Sunday, August 22, 2010

Altered Modern Hanbok

Blog #4

After reading "Korean Alterations: Nationalism, Social Consciousness, and "Traditional" Clothing," I was surprised to see that the hanbok played a major role in the feminist movement in Korea. According to Ruhlen's article, the "new" hanbok represented Korea and the suppression it had to go through. It was a way of remembering history such as the "Cheju Island-inspired clothing" in remembrance of the Cheju Island massacres and liberation from Japan (Ruhlen 121). As a Korean-American and curious about my Korean culture, I remember asking my mom about hanboks and she told me that they were worn as daily apparel but were distinct from commoners and royalty and it eventually developed into only wearing fancy hanboks on special occasions today. For example, I've only seen my mom wear her hanbok on New Years day and Mother's day. Ever since my mom told me this and what I've seen in Korean popular culture, I've always perceived the hanbok as a national icon for Korea. So I find it interesting that the hanbok was also involved in the feminist reforms such as in the book's example of the Korea Sexual Violence Relief Center and other historic movements.

Even in Korean dramas, the hanbok has been heavily altered, which is understandable as it is a way to reach out to the younger generation. In Korean dramas such as Goong (Palace/The Princess Hours) and Hwang Jin Yi, the hanbok is a lot more colorful and fancier compared to the actual historic ones.

In Goong, the target audience are preteens and up and the story is about Korea's royal family- which is actually non-existent in reality since the Japanese killed them off many years ago. As a way to show Korea's pride, hanboks are frequently seen in this show, and a way to reach out to the younger generation, the main characters are seen wearing fancy eye-pleasing modern hanboks.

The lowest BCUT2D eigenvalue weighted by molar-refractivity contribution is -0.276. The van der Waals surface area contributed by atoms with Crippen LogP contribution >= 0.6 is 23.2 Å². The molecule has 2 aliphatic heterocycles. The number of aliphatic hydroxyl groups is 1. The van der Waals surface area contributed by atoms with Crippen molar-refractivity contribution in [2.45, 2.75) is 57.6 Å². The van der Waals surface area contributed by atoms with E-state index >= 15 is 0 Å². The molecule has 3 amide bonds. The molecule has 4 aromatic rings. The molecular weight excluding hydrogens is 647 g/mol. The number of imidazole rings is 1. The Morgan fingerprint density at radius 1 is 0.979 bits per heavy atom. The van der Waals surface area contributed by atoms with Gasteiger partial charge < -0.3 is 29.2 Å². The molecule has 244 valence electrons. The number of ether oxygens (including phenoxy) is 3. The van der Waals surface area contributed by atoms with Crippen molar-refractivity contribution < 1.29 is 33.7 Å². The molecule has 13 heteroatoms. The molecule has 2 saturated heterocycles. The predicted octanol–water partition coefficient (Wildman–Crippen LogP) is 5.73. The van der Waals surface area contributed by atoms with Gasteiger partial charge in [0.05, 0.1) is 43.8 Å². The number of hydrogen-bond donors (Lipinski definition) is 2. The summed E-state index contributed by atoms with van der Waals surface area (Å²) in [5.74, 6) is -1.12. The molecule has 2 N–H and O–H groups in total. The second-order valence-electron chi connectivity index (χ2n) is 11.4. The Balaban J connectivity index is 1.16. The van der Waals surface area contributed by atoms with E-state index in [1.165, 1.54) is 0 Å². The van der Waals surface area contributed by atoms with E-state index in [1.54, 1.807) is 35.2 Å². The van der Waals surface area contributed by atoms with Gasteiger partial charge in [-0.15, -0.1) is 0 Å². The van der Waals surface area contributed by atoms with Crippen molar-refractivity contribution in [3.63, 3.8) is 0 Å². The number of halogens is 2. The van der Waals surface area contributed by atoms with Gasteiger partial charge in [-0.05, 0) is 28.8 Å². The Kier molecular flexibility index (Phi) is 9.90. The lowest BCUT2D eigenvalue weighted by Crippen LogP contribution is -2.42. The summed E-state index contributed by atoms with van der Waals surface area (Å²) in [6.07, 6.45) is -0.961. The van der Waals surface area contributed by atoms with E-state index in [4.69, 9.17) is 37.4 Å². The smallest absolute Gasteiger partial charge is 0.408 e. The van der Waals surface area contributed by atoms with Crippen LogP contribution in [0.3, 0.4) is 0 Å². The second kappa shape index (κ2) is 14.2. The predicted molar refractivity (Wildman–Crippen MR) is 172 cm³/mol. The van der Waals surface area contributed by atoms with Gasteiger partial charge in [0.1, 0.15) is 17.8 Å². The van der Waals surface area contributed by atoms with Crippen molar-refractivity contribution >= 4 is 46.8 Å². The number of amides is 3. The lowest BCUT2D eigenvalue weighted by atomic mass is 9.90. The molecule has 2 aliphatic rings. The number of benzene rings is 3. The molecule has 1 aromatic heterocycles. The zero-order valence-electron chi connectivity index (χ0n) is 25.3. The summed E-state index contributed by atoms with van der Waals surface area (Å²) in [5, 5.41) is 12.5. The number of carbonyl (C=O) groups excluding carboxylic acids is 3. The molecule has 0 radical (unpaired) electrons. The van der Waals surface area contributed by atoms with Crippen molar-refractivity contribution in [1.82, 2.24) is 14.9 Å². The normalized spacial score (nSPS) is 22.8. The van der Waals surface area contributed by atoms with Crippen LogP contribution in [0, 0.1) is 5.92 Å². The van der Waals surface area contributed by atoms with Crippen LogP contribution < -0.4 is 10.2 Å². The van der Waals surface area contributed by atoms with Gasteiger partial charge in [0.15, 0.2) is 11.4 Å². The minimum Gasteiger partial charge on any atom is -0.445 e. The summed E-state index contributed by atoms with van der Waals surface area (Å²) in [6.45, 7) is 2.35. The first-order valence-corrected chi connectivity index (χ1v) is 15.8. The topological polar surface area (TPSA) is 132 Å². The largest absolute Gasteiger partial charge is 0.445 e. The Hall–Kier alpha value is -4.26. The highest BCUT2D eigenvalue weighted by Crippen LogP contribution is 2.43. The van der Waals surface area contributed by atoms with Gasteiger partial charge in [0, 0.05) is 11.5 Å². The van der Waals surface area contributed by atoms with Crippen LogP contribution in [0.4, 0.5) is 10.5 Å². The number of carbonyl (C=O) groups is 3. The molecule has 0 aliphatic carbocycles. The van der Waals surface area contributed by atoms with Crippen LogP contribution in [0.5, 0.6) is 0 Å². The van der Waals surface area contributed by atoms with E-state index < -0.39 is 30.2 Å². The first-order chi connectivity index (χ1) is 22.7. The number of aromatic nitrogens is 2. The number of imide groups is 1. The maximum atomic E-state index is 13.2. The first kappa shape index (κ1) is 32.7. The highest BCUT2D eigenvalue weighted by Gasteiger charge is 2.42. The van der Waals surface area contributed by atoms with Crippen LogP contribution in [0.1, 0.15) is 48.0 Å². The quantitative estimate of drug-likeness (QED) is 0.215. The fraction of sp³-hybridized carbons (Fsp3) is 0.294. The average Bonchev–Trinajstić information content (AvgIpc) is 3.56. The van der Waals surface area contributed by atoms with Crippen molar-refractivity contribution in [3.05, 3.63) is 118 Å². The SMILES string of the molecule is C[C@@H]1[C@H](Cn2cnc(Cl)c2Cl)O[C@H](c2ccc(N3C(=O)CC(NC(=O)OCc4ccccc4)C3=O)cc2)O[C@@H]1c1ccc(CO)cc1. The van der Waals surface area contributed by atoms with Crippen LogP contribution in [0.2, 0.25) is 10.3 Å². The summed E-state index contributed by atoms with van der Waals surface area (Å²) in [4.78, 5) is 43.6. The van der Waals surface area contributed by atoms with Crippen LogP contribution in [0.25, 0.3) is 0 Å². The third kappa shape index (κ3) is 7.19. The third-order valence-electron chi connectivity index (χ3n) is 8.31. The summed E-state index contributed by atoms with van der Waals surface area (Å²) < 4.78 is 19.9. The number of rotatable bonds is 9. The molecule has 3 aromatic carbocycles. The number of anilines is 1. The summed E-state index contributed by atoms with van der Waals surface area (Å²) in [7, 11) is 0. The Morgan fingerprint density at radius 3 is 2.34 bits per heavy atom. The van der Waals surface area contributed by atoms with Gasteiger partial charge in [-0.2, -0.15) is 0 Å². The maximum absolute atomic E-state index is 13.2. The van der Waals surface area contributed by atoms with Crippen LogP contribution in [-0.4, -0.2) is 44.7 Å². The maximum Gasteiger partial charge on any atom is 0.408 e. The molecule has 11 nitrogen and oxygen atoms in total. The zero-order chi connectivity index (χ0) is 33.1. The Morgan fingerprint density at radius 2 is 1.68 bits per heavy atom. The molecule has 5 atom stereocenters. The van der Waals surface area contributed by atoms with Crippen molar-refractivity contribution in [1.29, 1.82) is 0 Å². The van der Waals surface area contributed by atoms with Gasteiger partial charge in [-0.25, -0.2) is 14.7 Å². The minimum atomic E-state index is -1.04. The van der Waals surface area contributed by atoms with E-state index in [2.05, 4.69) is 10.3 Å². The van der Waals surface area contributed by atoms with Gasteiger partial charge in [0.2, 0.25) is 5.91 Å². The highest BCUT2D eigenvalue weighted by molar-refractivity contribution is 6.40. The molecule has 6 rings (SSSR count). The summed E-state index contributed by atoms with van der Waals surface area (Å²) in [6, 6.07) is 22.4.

The Korean drama, Hwang Jin Yi, was an attempt to bring back a famous Korean legendary national story. The hanboks Hwang Jin Yi wears in the drama are very elaborate and decorative compared to the authentic hanbok. I guess this was another way to express Korea's national pride by expressing more beauty in these hanboks.

In a way, these dramas are involved in historic movements as well for the hanboks in these dramas still reflect the nation of Korea and the struggles it went through (in Goong's case, the royal family and in Hwang Jin Yi's case, Hwang Jin Yi's representation).

[Compact Challege update]
Unfortunately, I lost this Compact Challenge. Honestly, I forgot about it until I had to write this blog entry. I wanted to support KoreAm, a Korean American magazine, by buying one of their t-shirts...

- Hope (Hyeon) Nam

[inside source: Rebecca N. Ruhlen. "Korean Alterations: Nationalism, Social Consciousness, and "traditional" Clothing." In Re-Orienting Fashion. ]

[outside sources: ]

1 comment:

be green 101 said...

Nice and informative. 5/5